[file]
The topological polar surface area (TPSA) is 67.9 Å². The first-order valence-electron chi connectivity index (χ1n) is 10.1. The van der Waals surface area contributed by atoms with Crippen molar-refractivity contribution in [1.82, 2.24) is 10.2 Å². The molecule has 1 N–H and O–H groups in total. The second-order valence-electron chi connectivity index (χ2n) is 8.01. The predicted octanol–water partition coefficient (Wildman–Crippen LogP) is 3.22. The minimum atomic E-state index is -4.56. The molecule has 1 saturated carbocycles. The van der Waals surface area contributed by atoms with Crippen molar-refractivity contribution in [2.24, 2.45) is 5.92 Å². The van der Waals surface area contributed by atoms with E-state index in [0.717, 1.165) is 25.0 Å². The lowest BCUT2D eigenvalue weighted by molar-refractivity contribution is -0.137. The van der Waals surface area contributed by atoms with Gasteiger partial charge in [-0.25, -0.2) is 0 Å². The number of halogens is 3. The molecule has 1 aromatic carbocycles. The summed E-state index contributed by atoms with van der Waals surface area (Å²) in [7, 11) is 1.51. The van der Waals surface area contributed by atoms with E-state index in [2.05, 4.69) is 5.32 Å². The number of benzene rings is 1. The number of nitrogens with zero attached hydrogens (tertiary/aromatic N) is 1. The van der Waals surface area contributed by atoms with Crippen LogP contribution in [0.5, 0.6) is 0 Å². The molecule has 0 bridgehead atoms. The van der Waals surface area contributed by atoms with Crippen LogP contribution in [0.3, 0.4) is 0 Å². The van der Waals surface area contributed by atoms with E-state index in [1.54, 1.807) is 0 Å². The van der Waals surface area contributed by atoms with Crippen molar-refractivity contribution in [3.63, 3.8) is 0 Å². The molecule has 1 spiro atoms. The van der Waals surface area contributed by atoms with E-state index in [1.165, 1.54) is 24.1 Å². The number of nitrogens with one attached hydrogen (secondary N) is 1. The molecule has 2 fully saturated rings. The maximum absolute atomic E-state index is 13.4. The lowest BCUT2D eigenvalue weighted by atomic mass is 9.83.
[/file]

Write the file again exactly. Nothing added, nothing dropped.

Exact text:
The topological polar surface area (TPSA) is 67.9 Å². The first-order valence-electron chi connectivity index (χ1n) is 10.1. The van der Waals surface area contributed by atoms with Crippen molar-refractivity contribution in [1.82, 2.24) is 10.2 Å². The molecule has 1 N–H and O–H groups in total. The second-order valence-electron chi connectivity index (χ2n) is 8.01. The predicted octanol–water partition coefficient (Wildman–Crippen LogP) is 3.22. The minimum atomic E-state index is -4.56. The molecule has 1 saturated carbocycles. The van der Waals surface area contributed by atoms with Crippen molar-refractivity contribution in [2.24, 2.45) is 5.92 Å². The van der Waals surface area contributed by atoms with E-state index in [0.717, 1.165) is 25.0 Å². The lowest BCUT2D eigenvalue weighted by molar-refractivity contribution is -0.137. The van der Waals surface area contributed by atoms with Gasteiger partial charge in [-0.25, -0.2) is 0 Å². The number of halogens is 3. The molecule has 1 aromatic carbocycles. The summed E-state index contributed by atoms with van der Waals surface area (Å²) in [7, 11) is 1.51. The van der Waals surface area contributed by atoms with E-state index in [2.05, 4.69) is 5.32 Å². The number of benzene rings is 1. The number of nitrogens with zero attached hydrogens (tertiary/aromatic N) is 1. The van der Waals surface area contributed by atoms with Crippen LogP contribution in [0.5, 0.6) is 0 Å². The molecule has 0 bridgehead atoms. The van der Waals surface area contributed by atoms with Crippen LogP contribution in [0.3, 0.4) is 0 Å². The van der Waals surface area contributed by atoms with E-state index in [1.54, 1.807) is 0 Å². The van der Waals surface area contributed by atoms with Crippen molar-refractivity contribution in [3.63, 3.8) is 0 Å². The molecule has 1 spiro atoms. The van der Waals surface area contributed by atoms with E-state index in [1.165, 1.54) is 24.1 Å². The number of nitrogens with one attached hydrogen (secondary N) is 1. The molecule has 2 fully saturated rings. The maximum absolute atomic E-state index is 13.4. The lowest BCUT2D eigenvalue weighted by atomic mass is 9.83.